LILO RINKENS – APERTURA – The emergence and disappearance
“These are astonishing movements, at any rate, along an invisible space-time line, or so it seems to me” writes Rosemarie Gropp in the Frankfurter Allgemeine Zeitung on the occasion of an exhibition by Lilo Rinkens in Vienna.
“In a book about the Japanese mentality, I read the following sentences:
All the paradoxes of Zen refer to a ‘void’ which for us (i.e. for us Europeans) seems to be nothing else but the absence of content. For the Japanese it is considered the best inner attitude. Just as the reality of this space is not to be found in its ceiling or its walls, but in the empty space, the vacuum of the mind is its true essence. Whoever could empty himself completely spiritually would be master of all situations, everything could penetrate his mind uninhibitedly.
In fact, the Japanese – practiced in the art of meditation – reacted to Lilo Rinkens’ works with the same pleasure as we Europeans normally only react to well-done comedies.
Wanting nothing, above all: wanting to understand nothing, and if you do, not with your mind, but with intuition, the noblest way of understanding.
Perhaps it helps to approach this understanding, as far as we can, to rise above private feelings, personal relationships and the vanities of life for a moment.
For the sake of your soul’s happiness, one must never be in a hurry.
The true nature of things is revealed only after one has passed through a state of complete emptiness.
The oldest of the Japanese, a Buddhist, said after seeing the film “oh darling”, something for Lilo Rinkens very surprising, he had seen, he said with a smile and a bow to her, the best porn movie of his life.
Neither of us can quickly become Japanese – much less Buddhist – but while we’re here, let’s take our first breath on the way there.”
When there is little to see, I am happiest – Artist portrait of Lilo Rinken
The artist talk with Lilo Rinkens was conducted by Dr. Heike Hagemann
Born in Altenburg in 1946, the artist studied sculpture as a private student from 1977 to 1979 with Marianne Rousselle (1977-1979) and Lothar Fischer (1983-1988). From 1988 to 1989 she was a student of the famous Italian painter Emilio Vedova. In addition to regular exhibitions in galleries, including the Galerie Trampler in Munich, the artist has contributed to numerous publications, including the “Kellybriefe” with Wolf Wondratschek. The conversation with the artist took place on May 27, 2015 in her Munich studio.
HH: When did you start your art? Was there a specific occasion?
LR: I already drew as a schoolgirl, I often went to museums. I really started at the age of 30, when I already had a family. I enrolled at the academy, but that didn’t get me anywhere. So I chose my own teachers.
HH: How did you come to sculpture?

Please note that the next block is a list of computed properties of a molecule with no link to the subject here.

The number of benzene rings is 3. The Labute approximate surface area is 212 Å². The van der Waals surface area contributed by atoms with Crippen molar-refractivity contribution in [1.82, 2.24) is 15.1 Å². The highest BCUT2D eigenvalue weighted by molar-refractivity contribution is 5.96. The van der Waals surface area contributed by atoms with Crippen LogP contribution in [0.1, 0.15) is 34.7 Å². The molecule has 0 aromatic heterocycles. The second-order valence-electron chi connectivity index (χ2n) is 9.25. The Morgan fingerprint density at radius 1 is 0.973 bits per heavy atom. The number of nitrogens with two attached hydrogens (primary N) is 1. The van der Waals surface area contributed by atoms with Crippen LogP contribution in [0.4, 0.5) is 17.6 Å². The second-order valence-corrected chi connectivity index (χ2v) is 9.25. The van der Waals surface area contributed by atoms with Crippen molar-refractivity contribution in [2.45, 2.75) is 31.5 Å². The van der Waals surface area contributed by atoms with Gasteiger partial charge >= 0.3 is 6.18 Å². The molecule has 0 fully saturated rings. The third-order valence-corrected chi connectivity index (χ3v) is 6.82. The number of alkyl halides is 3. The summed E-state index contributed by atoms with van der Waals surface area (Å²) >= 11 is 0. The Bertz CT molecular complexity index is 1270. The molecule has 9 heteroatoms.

LR: I came to sculpture more by chance through my first teacher, the sculptor Marianne Rousselle, who told me: “and if it’s not sculpture, then it’s something else”. This gave me the freedom not to stick to plans and was very important for my future until today. I was with her for about four years and acquired the sculptural techniques to work in stone, wood and bronze. I remember a day of crisis, when I had already produced and sold many sculptures, the last series were huge, painted Styrofoam sculptures that were in my studio. I broke, sawed and smashed the sculptures in a fit. Today I can say in retrospect: that was too much material, it bound me mentally and physically. Not my way.
HH: Did the crisis initiate the transition to painting?
LR: My next teacher was Lothar Fischer. I also helped him with his work in the foundry. But I soon realized that I had to turn to the surface. When I sat somewhere and observed things, I felt that what touches me cannot be grasped in matter. Emilio Vedova was in Salzburg at that time, he became my next teacher. I was one of his favourite students, we also kept in touch privately. I began to paint with the same temperament as he did: it was a very excessive painting: wild, gestural, unrestrained and angry. The next turning point came when I created a very purist painting in large format, and he told the other students: “This woman works on the nothing, the nada”. This work was far from my artistic model, Vedova, but he “recognized” me, as ma says. The decisive step to my actual work.
I was not aware of this at the time – the painting contained little colour, it had a graphic character, not a painterly one – my work has been reduced more and more since then. When there is little to see, only air and thoughts, then I am happiest. Here I am today.
HH: Is there a special relationship to space, time and movement in your paintings?
LR: Yes, a very strong relationship. Just by the serial character alone. When I began to empty my paintings, I painted written lines that were not legible; they are also contained in the Kelly letters (Kelly letters: Wolf Wondratschek/Lilo Rinkens, 1988). I continued to flatten this writing until it became a line. That’s when my real research began : away from pure emotion. I no longer set the line as in the Kelly Letters, as an expression of my state of mind. I was interested in the study of the line itself. I deliberately placed the line one by one, in the middle of the large format, I did not touch the edge, no composition should distract, form a horizon or something similar, so that it was only about the line.
HH: Writing also implies a content, then it becomes flatter and flatter until it is only a line and no longer content, why?
LR: There I find myself in the most natural way in the centre of my nature, my being. I became the person who disturbs everything superfluous and in the reduction to the BEING-NOTHING can get closest to the essential.
HH: What do you mean that you were no longer interested in how you were doing?